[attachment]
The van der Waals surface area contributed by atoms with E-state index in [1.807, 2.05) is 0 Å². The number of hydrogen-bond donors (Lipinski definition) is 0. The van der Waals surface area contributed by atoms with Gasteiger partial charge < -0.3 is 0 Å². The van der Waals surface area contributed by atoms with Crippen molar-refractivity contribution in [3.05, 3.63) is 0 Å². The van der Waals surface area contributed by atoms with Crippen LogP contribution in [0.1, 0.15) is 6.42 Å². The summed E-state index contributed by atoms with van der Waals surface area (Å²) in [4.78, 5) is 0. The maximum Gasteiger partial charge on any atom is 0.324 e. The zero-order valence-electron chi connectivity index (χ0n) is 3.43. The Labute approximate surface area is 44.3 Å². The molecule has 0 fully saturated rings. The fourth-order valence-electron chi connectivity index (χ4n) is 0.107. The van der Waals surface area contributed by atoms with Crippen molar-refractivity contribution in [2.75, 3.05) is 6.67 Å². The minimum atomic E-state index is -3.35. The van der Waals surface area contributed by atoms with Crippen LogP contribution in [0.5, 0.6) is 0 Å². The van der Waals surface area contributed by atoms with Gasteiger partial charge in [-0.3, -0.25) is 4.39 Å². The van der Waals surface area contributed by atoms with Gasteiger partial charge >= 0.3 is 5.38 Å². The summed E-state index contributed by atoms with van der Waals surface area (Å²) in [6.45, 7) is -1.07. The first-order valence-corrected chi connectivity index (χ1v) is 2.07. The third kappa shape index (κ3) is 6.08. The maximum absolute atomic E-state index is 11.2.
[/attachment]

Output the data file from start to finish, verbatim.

The van der Waals surface area contributed by atoms with E-state index in [1.807, 2.05) is 0 Å². The number of hydrogen-bond donors (Lipinski definition) is 0. The van der Waals surface area contributed by atoms with Gasteiger partial charge < -0.3 is 0 Å². The van der Waals surface area contributed by atoms with Crippen molar-refractivity contribution in [3.05, 3.63) is 0 Å². The van der Waals surface area contributed by atoms with Crippen LogP contribution in [0.1, 0.15) is 6.42 Å². The summed E-state index contributed by atoms with van der Waals surface area (Å²) in [4.78, 5) is 0. The maximum Gasteiger partial charge on any atom is 0.324 e. The zero-order valence-electron chi connectivity index (χ0n) is 3.43. The Labute approximate surface area is 44.3 Å². The molecule has 0 fully saturated rings. The fourth-order valence-electron chi connectivity index (χ4n) is 0.107. The van der Waals surface area contributed by atoms with Crippen molar-refractivity contribution in [2.75, 3.05) is 6.67 Å². The minimum atomic E-state index is -3.35. The van der Waals surface area contributed by atoms with Crippen LogP contribution in [0.5, 0.6) is 0 Å². The van der Waals surface area contributed by atoms with Gasteiger partial charge in [-0.3, -0.25) is 4.39 Å². The van der Waals surface area contributed by atoms with Gasteiger partial charge >= 0.3 is 5.38 Å². The summed E-state index contributed by atoms with van der Waals surface area (Å²) in [6.45, 7) is -1.07. The first-order valence-corrected chi connectivity index (χ1v) is 2.07. The third kappa shape index (κ3) is 6.08. The maximum absolute atomic E-state index is 11.2.